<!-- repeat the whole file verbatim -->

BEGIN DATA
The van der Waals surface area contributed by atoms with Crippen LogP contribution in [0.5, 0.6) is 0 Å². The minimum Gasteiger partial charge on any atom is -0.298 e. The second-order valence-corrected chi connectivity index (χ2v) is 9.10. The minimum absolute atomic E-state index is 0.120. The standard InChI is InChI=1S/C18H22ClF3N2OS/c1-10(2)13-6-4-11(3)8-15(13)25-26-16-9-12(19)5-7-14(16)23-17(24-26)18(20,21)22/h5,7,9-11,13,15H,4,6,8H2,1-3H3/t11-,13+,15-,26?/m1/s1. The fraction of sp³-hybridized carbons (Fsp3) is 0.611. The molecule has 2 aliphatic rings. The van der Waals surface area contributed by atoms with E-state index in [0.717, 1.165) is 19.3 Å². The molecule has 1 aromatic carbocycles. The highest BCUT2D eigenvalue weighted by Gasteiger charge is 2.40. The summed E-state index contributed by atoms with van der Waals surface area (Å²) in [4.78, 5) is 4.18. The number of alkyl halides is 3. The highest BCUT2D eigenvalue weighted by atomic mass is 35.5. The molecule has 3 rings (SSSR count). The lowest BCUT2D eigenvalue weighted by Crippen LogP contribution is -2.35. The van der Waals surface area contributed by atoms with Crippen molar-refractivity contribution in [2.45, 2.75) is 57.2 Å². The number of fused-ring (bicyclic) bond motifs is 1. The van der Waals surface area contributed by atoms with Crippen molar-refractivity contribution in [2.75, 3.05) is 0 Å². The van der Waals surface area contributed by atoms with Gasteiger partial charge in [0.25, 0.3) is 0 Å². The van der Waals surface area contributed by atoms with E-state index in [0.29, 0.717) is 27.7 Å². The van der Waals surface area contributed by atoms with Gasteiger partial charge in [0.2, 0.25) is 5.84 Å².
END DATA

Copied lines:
The van der Waals surface area contributed by atoms with Crippen LogP contribution in [0.5, 0.6) is 0 Å². The minimum Gasteiger partial charge on any atom is -0.298 e. The second-order valence-corrected chi connectivity index (χ2v) is 9.10. The minimum absolute atomic E-state index is 0.120. The standard InChI is InChI=1S/C18H22ClF3N2OS/c1-10(2)13-6-4-11(3)8-15(13)25-26-16-9-12(19)5-7-14(16)23-17(24-26)18(20,21)22/h5,7,9-11,13,15H,4,6,8H2,1-3H3/t11-,13+,15-,26?/m1/s1. The fraction of sp³-hybridized carbons (Fsp3) is 0.611. The molecule has 2 aliphatic rings. The van der Waals surface area contributed by atoms with E-state index in [0.717, 1.165) is 19.3 Å². The molecule has 1 aromatic carbocycles. The highest BCUT2D eigenvalue weighted by Gasteiger charge is 2.40. The summed E-state index contributed by atoms with van der Waals surface area (Å²) in [4.78, 5) is 4.18. The number of alkyl halides is 3. The highest BCUT2D eigenvalue weighted by atomic mass is 35.5. The molecule has 3 rings (SSSR count). The lowest BCUT2D eigenvalue weighted by Crippen LogP contribution is -2.35. The van der Waals surface area contributed by atoms with Crippen molar-refractivity contribution in [2.45, 2.75) is 57.2 Å². The number of fused-ring (bicyclic) bond motifs is 1. The van der Waals surface area contributed by atoms with Crippen molar-refractivity contribution in [2.75, 3.05) is 0 Å². The van der Waals surface area contributed by atoms with Gasteiger partial charge in [0.25, 0.3) is 0 Å². The van der Waals surface area contributed by atoms with E-state index in [0.29, 0.717) is 27.7 Å². The van der Waals surface area contributed by atoms with Gasteiger partial charge in [0.2, 0.25) is 5.84 Å².